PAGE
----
Nursery, a reputable northern Californian nursery, which guarantees anthracnose free plants.
‘Chandler’ is a cultivar of choice for commercial production not only in the US, but in other
parts of the world, including Mexico and Central America, Italy, France and Spain. Although
developed by the University of California, ‘Chandler’ performs extremely well in the cool and
wet spring weather of Georgia. ‘Chandler’s early maturity, tolerance to cool temperatures and
long harvest period makes it suitable for plasticulture production. In addition, ‘Chandler’ has
higher yields compared to traditional Georgia grown varieties (‘Earlibelle’, ‘Apolo’, ‘Atlas’) and
is very well liked by customers for its glossy red skin, high internal color and slightly sub-acid
flavor.
‘Camarosa’ is another cultivar developed by the University of California which fares very well
in the Georgia climate. ‘Camarosa’ ripens very early, the fruits are large and firm with brilliant
red internal fruit color.
‘Sweet Charlie’ is a new variety from the University of Florida that shows considerable promise
as an earlier season cultivar (7 to 10 days earlier than ‘Chandler’). Many consumers show a
preference for ‘Sweet Charlie’ berries that have a high sugar to acid ratio. ‘Sweet Charlie’
shows great anthracnose tolerance.3
IV. ORCHARD LAYOUT
Physical layout. 58 strawberry beds will be laid out in a 290’x300’ rectangular plot. 300 feet is
an optimal row length for uniform drip irrigation flow. In addition, such row length is
convenient for PYO customers for the easiest picking with minimum supervision. Otherwise,
distant portions of many rows may remain unpicked resulting in over-ripe rotting fruit. For a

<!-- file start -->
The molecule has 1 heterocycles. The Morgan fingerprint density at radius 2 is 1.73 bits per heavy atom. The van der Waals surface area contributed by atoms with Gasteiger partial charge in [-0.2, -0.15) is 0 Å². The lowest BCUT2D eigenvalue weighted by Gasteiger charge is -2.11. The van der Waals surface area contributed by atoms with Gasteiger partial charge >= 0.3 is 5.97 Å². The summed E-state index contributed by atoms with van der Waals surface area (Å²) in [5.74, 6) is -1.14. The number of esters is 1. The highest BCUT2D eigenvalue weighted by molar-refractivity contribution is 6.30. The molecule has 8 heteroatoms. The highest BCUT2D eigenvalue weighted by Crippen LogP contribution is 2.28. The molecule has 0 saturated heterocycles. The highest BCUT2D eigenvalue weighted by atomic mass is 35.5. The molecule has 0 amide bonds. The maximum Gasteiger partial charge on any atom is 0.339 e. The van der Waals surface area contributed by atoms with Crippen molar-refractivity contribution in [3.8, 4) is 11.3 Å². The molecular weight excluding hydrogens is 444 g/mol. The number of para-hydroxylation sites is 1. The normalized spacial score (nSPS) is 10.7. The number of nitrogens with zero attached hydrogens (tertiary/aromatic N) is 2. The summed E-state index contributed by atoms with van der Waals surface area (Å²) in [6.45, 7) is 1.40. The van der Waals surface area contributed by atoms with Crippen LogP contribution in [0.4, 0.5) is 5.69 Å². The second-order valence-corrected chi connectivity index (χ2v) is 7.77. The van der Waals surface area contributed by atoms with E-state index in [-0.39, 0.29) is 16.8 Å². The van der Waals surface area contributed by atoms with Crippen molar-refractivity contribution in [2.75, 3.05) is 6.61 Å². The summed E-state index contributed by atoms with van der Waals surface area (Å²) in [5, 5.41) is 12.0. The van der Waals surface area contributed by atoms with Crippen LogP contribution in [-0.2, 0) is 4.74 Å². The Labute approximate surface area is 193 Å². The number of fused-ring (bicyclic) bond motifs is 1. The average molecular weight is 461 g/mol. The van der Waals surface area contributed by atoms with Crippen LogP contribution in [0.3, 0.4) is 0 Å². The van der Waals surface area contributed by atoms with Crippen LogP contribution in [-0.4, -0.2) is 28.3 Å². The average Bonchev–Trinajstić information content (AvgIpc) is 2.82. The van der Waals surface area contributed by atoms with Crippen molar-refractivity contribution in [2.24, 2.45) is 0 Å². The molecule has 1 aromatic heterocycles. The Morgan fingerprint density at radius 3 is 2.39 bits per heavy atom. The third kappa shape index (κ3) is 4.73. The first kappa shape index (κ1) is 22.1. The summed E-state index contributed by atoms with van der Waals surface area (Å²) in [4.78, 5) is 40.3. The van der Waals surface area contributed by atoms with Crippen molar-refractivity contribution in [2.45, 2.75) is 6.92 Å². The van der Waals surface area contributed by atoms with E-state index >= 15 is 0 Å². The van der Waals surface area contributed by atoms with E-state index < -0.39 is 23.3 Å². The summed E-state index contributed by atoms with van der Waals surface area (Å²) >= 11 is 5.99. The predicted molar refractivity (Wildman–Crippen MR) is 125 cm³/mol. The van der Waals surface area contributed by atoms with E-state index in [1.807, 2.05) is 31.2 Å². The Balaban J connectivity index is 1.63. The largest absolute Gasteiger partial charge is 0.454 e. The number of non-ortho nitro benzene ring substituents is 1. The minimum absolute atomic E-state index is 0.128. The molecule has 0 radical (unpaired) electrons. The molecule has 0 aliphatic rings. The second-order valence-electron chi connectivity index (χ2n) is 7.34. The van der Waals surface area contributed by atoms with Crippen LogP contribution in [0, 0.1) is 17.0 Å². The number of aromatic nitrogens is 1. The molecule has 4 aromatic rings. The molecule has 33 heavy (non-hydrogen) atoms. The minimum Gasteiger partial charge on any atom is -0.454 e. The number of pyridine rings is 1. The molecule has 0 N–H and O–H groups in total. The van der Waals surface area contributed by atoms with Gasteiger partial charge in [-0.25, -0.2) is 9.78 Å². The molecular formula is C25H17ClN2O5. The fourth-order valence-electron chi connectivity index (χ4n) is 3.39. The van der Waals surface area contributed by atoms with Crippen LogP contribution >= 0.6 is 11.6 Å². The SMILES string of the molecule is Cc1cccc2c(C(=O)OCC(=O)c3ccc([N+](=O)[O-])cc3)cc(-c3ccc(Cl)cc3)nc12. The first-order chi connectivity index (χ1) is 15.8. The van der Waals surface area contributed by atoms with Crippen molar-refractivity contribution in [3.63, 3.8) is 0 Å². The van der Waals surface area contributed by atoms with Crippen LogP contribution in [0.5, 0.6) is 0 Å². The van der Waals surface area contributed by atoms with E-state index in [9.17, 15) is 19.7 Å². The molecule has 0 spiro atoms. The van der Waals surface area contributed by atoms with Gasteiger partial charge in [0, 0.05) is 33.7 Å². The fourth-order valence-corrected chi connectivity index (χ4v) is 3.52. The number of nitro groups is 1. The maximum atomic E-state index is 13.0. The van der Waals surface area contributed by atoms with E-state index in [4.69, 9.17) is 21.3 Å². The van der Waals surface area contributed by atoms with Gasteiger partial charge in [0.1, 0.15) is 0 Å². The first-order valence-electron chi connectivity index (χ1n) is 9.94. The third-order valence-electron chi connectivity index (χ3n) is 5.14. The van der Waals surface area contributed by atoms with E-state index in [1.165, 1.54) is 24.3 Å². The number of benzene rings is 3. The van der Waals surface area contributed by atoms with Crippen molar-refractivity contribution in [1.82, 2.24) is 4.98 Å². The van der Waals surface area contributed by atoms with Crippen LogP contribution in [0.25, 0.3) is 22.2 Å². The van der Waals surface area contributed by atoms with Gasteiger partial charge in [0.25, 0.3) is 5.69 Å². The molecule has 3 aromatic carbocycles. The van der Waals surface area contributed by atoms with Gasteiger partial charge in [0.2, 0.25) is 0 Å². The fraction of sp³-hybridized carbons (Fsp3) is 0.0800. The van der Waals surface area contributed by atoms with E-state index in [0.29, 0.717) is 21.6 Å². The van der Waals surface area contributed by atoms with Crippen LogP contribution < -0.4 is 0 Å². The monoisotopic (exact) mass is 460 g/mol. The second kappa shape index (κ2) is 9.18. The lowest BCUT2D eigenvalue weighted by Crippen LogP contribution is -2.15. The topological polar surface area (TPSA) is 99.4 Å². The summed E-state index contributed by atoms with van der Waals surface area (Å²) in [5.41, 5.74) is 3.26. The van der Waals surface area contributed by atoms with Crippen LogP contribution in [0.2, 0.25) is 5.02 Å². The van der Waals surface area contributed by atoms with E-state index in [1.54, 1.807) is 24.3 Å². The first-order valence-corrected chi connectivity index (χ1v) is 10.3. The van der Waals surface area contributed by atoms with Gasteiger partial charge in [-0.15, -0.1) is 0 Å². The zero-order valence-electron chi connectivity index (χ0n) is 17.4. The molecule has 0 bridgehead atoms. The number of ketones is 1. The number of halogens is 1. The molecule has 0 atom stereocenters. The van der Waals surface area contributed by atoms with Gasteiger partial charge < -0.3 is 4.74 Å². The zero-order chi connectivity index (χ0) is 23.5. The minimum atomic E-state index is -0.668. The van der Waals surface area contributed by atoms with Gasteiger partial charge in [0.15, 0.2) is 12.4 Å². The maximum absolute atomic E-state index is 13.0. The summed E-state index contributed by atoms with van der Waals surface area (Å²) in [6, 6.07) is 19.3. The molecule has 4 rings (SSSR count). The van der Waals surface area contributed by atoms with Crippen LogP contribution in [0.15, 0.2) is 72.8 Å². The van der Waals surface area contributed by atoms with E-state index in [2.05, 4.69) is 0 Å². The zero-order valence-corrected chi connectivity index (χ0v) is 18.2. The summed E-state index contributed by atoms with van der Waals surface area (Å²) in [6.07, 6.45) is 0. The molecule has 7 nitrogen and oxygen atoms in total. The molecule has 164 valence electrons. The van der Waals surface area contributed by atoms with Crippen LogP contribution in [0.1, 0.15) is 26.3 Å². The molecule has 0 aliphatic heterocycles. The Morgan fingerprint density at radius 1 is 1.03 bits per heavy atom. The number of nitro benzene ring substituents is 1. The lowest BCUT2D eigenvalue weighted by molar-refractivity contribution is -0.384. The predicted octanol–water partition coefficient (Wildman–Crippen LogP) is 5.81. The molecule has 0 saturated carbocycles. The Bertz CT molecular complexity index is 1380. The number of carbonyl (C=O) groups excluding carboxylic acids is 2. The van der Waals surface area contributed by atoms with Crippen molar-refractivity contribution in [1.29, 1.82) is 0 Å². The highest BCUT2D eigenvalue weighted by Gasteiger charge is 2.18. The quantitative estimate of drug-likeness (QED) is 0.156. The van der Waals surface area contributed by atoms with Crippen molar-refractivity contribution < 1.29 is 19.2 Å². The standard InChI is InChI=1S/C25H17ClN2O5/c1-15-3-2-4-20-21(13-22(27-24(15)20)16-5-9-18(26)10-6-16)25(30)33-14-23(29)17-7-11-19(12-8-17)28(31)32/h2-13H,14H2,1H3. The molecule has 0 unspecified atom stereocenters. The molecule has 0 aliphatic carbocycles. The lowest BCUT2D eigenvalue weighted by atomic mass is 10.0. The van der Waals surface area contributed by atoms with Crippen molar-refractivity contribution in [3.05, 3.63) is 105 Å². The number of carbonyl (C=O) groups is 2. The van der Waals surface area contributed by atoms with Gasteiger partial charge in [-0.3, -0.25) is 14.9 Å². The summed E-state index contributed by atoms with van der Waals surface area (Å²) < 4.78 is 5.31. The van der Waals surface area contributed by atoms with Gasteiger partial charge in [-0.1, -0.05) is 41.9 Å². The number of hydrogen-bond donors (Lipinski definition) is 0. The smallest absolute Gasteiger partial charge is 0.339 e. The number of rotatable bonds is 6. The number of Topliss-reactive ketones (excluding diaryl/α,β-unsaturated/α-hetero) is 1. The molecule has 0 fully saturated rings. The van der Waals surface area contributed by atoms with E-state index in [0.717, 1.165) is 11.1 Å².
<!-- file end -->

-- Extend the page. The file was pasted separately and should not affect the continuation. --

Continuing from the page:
detailed drawing of the strawberry farm see Attachment A.
Plant density. Strawberries will be planted in two rows spaced 12 inches apart on 3-foot beds
with 5-foot bed centers. In each double row plants will be spread at every 12 inches and offset
between the rows for improved light and air circulation. This density will require 600 plants per
bed or a total of 17,400 plants per acre. The same plant density will be maintained for all three
cultivars.
Training system. Strawberry plasticulture is a type of annual hill training system. 10 inch high
and 3 feet wide beds will be shaped and covered with black plastic mulch. High beds provide
excellent air and water circulation, thus encouraging vigorous root development. The beds will
be 36 inches wide at the base and 34 inches wide on the top. A slight slope on both sides will let
the water drain from the top of plastic mulch.
Orchard floor management. Tall fescue will be sown in the aisles and will serve as a “living
mulch” during fall and winter season. It is important to dress the aisles immediately after
fumigation in order to prevent soil washing caused by heavy rains and irrigation. Starting in
early spring the aisles will be mowed weekly, to maintain clean and convenient access to the
strawberry beds for PYO customers.
Irrigation system. The drip irrigation system is an important component of the successful
strawberry plasticulture production. Water for irrigation will be supplied by the well located on
the farm. A fine mesh screen filter will be used at the intake to remove sand and other suspended
particles.
The drip irrigation system will use thin, disposable tubing of 4-8 mils diameter. One drip tape
will be laid down in the center of the bed, with emitters spaced at every 12 inches. The drip
irrigation will maintain a continuous moist strip along the row. Water output rates are estimated
to be between 0.2 and 0.5 gallons per minute per 100 feet of tape.
Frost protection. Strawberries are sensitive to frost injuries especially during the bloom period
in late winter and early spring – the crowns are killed at 15-20°F, the blossoms at 32°F. It is
important to have a reliable sprinkler irrigation system to protect strawberry blooms from
freezing.
PVC pipe of 4 inches diameter will be used as mainline to deliver water from the well to the
field. Lateral pipes of 2-4 inches diameter will be spaced 60 feet apart. The sprinklers will be
placed at every 60 feet along the lateral in a staggered grid pattern. A pumping capacity of 60 to